Estilo Communications

Estilo Communications, a certified Woman/Minority Owned/HUB business, was established in 1989. We are an Austin-based public relations, community outreach and strategic planning agency with deep roots in the community. While Estilo Communications is exceptionally skilled at targeting and reaching the community-at-large, we are best known for our unique understanding of the multicultural communities.

The firm employs highly dedicated professionals recognized by the communications industry for their expertise and ability to develop innovative and effective communication techniques.

With more than 20 years of experience, we have built relationships with community leaders, stakeholders, elected officials, non-profit organizations and the media. Our holistic approach of using both high- and low-technology allows us to maximize our reach. Our tactics include social media, stakeholder meetings, flier distributions, traveling booths and press releases, just to name a few.

At Estilo Communications, we are committed to raising awareness of our clients, while building strong and lasting relationships with the communities they serve.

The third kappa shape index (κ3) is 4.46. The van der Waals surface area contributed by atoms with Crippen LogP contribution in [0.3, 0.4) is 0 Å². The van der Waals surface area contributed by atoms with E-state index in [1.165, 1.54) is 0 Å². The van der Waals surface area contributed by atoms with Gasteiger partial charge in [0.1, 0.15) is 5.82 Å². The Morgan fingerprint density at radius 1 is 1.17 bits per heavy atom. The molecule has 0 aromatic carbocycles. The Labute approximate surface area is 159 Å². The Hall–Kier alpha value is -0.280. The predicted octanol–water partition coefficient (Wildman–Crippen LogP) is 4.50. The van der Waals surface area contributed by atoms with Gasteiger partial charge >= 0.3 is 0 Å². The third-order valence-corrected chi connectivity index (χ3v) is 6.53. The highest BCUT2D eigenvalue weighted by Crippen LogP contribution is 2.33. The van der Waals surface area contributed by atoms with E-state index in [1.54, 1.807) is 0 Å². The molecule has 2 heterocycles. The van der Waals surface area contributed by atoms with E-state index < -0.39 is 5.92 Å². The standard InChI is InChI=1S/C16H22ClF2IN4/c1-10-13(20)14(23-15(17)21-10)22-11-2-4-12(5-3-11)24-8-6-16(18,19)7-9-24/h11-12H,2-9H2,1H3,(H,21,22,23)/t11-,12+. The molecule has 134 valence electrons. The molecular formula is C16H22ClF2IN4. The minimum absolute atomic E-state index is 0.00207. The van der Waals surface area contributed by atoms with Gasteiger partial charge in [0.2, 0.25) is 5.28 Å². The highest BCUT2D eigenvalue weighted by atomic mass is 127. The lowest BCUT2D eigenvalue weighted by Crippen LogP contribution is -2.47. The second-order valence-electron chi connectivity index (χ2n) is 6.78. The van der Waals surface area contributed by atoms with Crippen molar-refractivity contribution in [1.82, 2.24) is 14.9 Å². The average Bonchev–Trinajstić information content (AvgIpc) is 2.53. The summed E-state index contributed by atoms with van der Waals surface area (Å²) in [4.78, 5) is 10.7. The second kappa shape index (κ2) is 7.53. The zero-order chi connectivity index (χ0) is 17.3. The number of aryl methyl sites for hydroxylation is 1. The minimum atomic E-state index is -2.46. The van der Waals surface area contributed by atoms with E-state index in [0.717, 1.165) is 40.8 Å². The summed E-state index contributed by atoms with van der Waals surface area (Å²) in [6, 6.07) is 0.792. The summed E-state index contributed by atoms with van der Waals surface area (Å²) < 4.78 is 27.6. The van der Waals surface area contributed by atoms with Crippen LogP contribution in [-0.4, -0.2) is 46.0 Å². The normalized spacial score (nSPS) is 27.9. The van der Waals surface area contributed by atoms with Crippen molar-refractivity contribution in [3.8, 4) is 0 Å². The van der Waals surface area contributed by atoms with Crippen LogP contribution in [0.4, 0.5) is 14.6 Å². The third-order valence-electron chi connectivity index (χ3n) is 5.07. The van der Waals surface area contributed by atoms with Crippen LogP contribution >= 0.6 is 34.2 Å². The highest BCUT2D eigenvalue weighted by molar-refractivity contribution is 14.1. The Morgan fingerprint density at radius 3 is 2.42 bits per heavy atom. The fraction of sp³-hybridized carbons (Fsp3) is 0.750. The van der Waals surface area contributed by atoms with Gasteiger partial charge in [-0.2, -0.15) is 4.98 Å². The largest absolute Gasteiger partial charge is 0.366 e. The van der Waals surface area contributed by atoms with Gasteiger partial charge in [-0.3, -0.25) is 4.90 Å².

We are ready to be part of your winning strategy.

The Evans-Morris-Neisler House

Evans-Morris-Neisler House

The Estilo Communications office is located in the Evans-Morris-Neisler House at 1000 E. Cesar Chavez St. We share the gorgeous Victorian house with LOC Structural and Civil Engineering, as well as Brainstorm Coworking.

The Evans-Morris-Neisler House, built in 1899, is rich with style and detail, which distinguish it as both definitive of the Victorian era and extraordinary for modern times. Located east of IH 35 and north of Lady Bird Lake in Historic East Austin, this house was the second built in Austin for the affluent George and Augusta Evans family.

Irregular in plan and complex in form, the two and a half story house has nearly 4,500 square feet of interior living space and an additional 1,600 square feet of covered porch and balcony wrapping around three sides of the upper and lower floors. The nine-room home was built by Jonathon D. Riley for $2,600, which included a large barn behind the home that no longer remains. Turned columns and spindles accent the deeply pitched seam metal roof. Scroll saw work on door jams and the central staircase, ornate brass hardware throughout and four spectacular fireplaces are just a few of the many original features that distinguished this house from others of the time.

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